The 267th shipped out from the New York port aboard the Queen Mary on July 23, 1944. They arrived in Glasgow, Scotland, on the 28th and after a month of final preparations, were loaded on transports for the English Channel crossing. They landed in Normandy on September 2nd, equipped with the 240 mm Howitzer. This was the largest of the artillery pieces used by U.S. Forces in the ETO and was towed by an 18 ton tractor. They were soon attached the XII Corps of the 3rd Army.

Charles was promoted to Private First Class on January 1, 1945, and continued with the unit for all their actions in France, Belgium and Germany, including the Battle of the Bulge. They received credit for the campaigns of Ardennes-Alsace, Central Europe, Northern France and Rhineland. Charles remained with the unit until September when he was transferred to the 695th Armored Field Artillery Battalion before shipping home from Marseilles, France, on November 18th. During the voyage, the propeller fell off the Liberty ship they were aboard and they drifted until another ship arrived and gave them a tow. To reduce weight, the men were ordered to dump all war trophies off the rear of the boat.

Charles received the American Campaign Medal, the World War II Victory Medal, the EAME Medal with credit for each of the units four campaigns, the Occupation Medal with Germany Clasp and the Good Conduct Medal. He left the service on December 17th, at Fort Monmouth, New Jersey with an Honorable Discharge.  

Post-Army: Charles returned to Garfield and found work doing maintenance on heavy equipment in a plastic products factory. On October 8, 1948, Charles married the former Roseann Iozzia who was born in Paterson, NJ, and was the daughter of Pietro Iozzia and Josephine Blundo. During the war, Roseann had worked at the Wright Aeronautical Plant designing parts for bomber engines. She continued this work throughout the war. The new couple had four children, Ken, born in 1949, Richard in 1953, Robert in 1959 and Patricia in 1962. In his spare time, Charles enjoyed gardening and was also a member of the VFW and the Knights of Columbus.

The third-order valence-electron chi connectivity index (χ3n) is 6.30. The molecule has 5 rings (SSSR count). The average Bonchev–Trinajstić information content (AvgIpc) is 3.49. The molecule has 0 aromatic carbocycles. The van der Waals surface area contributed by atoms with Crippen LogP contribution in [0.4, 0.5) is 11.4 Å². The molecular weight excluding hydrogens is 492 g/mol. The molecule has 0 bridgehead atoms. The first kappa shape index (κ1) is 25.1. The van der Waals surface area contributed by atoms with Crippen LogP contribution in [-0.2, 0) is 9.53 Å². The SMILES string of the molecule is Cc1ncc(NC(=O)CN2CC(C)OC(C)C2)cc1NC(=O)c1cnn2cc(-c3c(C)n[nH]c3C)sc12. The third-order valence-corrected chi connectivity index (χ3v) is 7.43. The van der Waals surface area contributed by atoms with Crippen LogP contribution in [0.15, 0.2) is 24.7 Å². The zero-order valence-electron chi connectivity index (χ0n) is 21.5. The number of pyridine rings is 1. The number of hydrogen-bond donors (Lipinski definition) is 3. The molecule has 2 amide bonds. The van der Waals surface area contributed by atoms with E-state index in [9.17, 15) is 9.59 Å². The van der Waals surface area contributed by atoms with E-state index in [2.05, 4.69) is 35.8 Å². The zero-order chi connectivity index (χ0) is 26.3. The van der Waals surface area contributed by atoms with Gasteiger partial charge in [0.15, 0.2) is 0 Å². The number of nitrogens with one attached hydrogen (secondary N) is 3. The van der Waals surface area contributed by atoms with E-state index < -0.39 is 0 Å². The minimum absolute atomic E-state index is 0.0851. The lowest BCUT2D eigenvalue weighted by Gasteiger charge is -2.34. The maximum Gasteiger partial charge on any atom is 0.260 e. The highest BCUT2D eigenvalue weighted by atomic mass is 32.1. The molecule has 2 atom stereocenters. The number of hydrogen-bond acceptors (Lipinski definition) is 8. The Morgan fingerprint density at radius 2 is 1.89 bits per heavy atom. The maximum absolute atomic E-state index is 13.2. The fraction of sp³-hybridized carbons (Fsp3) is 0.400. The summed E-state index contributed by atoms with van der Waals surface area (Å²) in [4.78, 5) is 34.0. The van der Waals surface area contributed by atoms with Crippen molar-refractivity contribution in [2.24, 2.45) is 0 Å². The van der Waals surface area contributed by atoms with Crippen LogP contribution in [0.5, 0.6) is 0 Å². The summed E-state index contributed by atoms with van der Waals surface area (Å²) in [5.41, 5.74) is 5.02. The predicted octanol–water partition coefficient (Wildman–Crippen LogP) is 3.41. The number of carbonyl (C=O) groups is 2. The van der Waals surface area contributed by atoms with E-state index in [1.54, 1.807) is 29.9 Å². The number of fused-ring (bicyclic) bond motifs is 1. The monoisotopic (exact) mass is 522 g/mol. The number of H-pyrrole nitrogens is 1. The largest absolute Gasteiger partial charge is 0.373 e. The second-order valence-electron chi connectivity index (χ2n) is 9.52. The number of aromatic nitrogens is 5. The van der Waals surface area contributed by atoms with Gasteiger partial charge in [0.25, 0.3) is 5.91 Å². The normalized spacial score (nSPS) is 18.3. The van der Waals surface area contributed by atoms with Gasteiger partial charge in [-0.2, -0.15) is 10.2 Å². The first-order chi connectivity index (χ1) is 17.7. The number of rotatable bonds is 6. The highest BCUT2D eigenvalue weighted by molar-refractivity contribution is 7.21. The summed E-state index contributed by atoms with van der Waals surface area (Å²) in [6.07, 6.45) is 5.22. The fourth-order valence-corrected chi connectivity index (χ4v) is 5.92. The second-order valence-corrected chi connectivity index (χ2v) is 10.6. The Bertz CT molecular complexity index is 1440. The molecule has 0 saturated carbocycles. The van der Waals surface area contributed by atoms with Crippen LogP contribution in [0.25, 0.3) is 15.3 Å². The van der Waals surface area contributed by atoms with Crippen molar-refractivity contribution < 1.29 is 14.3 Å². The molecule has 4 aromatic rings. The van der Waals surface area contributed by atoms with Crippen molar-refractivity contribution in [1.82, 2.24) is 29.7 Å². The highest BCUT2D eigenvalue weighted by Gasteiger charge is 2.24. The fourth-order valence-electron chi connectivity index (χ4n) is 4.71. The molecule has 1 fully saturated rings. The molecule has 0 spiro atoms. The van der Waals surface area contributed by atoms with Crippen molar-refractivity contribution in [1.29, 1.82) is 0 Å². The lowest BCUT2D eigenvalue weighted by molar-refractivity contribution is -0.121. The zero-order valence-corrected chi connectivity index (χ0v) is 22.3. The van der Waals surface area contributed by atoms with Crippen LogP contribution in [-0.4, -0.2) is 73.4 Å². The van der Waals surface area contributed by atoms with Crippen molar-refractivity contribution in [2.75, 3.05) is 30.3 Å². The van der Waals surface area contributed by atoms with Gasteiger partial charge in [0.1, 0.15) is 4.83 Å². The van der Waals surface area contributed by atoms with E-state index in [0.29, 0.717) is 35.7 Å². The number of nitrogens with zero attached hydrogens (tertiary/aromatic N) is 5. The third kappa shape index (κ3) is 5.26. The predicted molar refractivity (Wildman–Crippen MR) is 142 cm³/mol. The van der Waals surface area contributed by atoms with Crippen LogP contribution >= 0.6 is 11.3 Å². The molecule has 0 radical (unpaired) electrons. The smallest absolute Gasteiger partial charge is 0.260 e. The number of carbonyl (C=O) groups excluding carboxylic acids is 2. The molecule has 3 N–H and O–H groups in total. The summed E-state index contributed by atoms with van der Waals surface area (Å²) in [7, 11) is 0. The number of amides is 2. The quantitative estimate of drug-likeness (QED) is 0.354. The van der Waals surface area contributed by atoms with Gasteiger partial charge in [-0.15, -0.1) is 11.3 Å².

After Charles retired, the couple moved to Zephyrhills, Florida. Charles and Roseann were married 61 years when he passed away on May 20, 2009. He was buried in the Florida National Cemetery, Bushnell, Florida. 

Roseann Iozzia Asztalos

After graduating Eastwood High School, Paterson NJ, in 1943, Roseann took a government sponored college mathmatics program at the New Jersey College for Women.  Wright Aeronautical in Paterson which produced airplane engines had to hire more workers to meet the military’s growing demand for more powerful engines to power larger planes.  Like other industries, it turned to women workers.  During the war years, aviation saw the greatest increase in female workers than any other industry. More than 310,000 women worked in the U.S. aircraft industry in 1943.  This represented sixty-five percent of the industry’s total workforce, compared to just one percent in the pre-war years.